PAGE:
TBM CEO, Bill Remy, discusses Six Elements of Effective Execution--a topic that was well received by delegates at the Generis American Manufacturing Summit.

 

My previous post  reviewed some of the root causes of mediocre execution. They include not considering the enterprise-wide impact when making decisions, too many strategic priorities, tracking the wrong KPIs, failing to react to issues as they arise, and poor employee understanding of the leadership vision and direction. I recently presented at the Generis American Manufacturing Summit. This blog post is a summary of ideas discussed during that session.

Here are Six Best Practices of Companies with Effective Execution

  1. Execution Starts and Ends with Culture.

    Execution can be autocratically driven from the top. The problem with this approach--which undeniably works in the short term--is that when leadership changes, the organization often falls apart. An execution culture consists of management systems, behavior and drive. The practices and behavior detailed below all support a culture of execution that does not exclusively depend on the direction and capabilities of a single-minded leader.
  2. Establish and Reinforce Core Management Systems.

    Execution is about delivering on the strategy every day. Management systems first translate the business strategy into annual goals. They then help leadership establish and communicate what’s important and what the targets are. Those goals must be mapped to KPIs, key deliverables and responsibilities, followed by the allocation of resources. Daily management practices relentlessly monitor performance and remove barriers to achieving the targets.
  3.  Focus on the Outcomes, Not the Tools.

    Whether they fall under lean, Six Sigma or a hybrid approach for reducing waste and variability, the specific tools don’t matter. Companies that execute their strategic plans put less emphasis on the management and process-improvement tools, and focus more on the targeted outcomes. Management’s challenge is to build people’s capabilities and create an environment where people ask the right questions, understand how to use the tools and know which ones to apply when.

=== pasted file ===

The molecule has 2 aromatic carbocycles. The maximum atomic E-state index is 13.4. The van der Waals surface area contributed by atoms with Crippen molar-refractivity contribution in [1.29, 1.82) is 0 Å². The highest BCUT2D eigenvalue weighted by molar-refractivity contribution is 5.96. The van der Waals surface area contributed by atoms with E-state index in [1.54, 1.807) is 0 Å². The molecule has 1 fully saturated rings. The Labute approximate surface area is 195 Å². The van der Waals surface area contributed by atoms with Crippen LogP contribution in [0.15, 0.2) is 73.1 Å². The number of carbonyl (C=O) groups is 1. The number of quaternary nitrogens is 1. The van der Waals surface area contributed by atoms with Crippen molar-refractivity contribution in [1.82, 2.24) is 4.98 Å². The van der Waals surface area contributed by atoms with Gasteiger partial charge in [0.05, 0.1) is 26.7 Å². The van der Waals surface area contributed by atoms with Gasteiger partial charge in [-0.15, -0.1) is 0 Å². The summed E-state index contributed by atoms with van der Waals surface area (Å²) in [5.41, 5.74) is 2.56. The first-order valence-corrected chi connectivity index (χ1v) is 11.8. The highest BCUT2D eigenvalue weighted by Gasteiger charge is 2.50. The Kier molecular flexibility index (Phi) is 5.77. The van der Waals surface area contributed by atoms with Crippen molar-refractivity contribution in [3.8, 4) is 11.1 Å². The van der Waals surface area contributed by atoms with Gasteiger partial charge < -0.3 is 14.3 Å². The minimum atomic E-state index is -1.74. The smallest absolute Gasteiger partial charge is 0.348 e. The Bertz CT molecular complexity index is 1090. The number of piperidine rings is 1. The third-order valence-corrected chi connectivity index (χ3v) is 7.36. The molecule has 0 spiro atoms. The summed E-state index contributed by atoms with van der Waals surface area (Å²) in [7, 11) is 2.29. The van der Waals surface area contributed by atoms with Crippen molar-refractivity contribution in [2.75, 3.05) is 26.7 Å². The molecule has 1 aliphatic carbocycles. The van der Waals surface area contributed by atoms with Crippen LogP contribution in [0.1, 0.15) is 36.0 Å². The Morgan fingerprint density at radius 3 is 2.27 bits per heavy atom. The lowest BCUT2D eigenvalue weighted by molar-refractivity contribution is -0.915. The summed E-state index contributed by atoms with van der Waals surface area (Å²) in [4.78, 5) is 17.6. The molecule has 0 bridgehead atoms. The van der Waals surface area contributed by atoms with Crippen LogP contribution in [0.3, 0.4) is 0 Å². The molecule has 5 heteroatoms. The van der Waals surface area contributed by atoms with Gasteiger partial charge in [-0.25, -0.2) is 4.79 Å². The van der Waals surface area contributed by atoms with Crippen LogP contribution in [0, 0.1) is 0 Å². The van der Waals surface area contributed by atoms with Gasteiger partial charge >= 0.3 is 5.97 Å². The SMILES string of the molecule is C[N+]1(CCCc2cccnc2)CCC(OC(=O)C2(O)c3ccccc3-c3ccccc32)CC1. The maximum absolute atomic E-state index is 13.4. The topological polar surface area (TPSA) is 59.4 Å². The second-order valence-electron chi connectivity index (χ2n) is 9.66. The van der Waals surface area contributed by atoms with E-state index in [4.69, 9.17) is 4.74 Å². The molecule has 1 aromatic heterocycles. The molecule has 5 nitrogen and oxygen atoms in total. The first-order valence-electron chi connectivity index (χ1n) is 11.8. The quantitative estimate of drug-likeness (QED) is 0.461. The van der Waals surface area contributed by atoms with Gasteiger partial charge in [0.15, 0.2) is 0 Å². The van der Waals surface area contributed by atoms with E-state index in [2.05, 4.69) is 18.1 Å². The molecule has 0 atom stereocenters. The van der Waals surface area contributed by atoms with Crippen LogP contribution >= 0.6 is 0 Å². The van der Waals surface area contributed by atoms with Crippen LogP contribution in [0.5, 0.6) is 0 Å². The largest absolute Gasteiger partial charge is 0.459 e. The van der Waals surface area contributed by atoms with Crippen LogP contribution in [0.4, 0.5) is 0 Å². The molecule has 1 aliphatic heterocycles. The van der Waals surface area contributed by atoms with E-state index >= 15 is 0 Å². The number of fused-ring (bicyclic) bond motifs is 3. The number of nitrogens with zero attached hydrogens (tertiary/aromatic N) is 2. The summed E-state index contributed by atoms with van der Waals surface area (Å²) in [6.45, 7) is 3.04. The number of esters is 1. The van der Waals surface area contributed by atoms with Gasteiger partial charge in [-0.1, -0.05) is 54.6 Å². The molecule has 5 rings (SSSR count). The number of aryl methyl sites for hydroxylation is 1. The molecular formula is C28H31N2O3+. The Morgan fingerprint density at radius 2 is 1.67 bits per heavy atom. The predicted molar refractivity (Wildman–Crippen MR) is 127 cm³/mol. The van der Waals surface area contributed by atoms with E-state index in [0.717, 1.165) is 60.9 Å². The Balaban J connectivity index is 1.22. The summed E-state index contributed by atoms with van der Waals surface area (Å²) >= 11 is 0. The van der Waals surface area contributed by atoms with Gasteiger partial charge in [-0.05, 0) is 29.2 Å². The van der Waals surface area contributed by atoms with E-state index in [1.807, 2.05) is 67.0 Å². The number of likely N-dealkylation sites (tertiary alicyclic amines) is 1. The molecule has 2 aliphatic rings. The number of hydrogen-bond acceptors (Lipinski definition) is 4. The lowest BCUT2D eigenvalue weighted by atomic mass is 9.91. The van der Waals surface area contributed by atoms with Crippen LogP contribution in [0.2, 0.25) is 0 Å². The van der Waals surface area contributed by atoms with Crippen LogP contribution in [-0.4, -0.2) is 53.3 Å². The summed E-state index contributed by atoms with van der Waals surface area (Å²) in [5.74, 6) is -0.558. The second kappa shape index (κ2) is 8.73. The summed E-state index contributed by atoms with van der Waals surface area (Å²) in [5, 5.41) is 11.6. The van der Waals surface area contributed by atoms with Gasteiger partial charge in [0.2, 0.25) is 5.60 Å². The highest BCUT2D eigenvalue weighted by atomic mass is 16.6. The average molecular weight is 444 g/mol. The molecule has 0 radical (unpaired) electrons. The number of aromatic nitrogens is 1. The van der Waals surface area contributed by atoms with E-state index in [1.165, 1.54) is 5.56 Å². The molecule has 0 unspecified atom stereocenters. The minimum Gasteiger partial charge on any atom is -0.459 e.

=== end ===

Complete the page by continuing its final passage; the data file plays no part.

4. Relentlessly Follow the Plan-Do-Check-Act Cycle.

    The plan-do-check-act cycle is as relevant and powerful today as it was when it was first popularized by W. Edwards Deming back in the 1950s. Not only does this day-to-day business incarnation of the scientific method help organizations refine and solve problems, it develops people and builds a culture of problem solving.
  5. Agility and Flexibility Are Mandatory.

    Speed is everything when it comes to establishing a competitive edge while hitting cost and margin expectations. Companies that execute well never let off the gas. Leaders constantly communicate and clarify expectations and responsibilities. To enhance responsiveness and flexibility they empower managers to make decisions with an understanding that perfect is the enemy of speed. It’s better to start implementing an 80% effective solution today rather than to wait until a perfect solution can found.
  6. Hire for Grit.

    People are obviously the foundation of any culture. One of our clients that excels at execution recently shared that they tended to hire current and former athletes, team-oriented people with the drive to train and compete and win. Psychologists describe this personality trait as “grit,” which is characterized by perseverance, resourcefulness and a passion for achieving long-term goals.Those are six core elements of effective execution.

What would you add?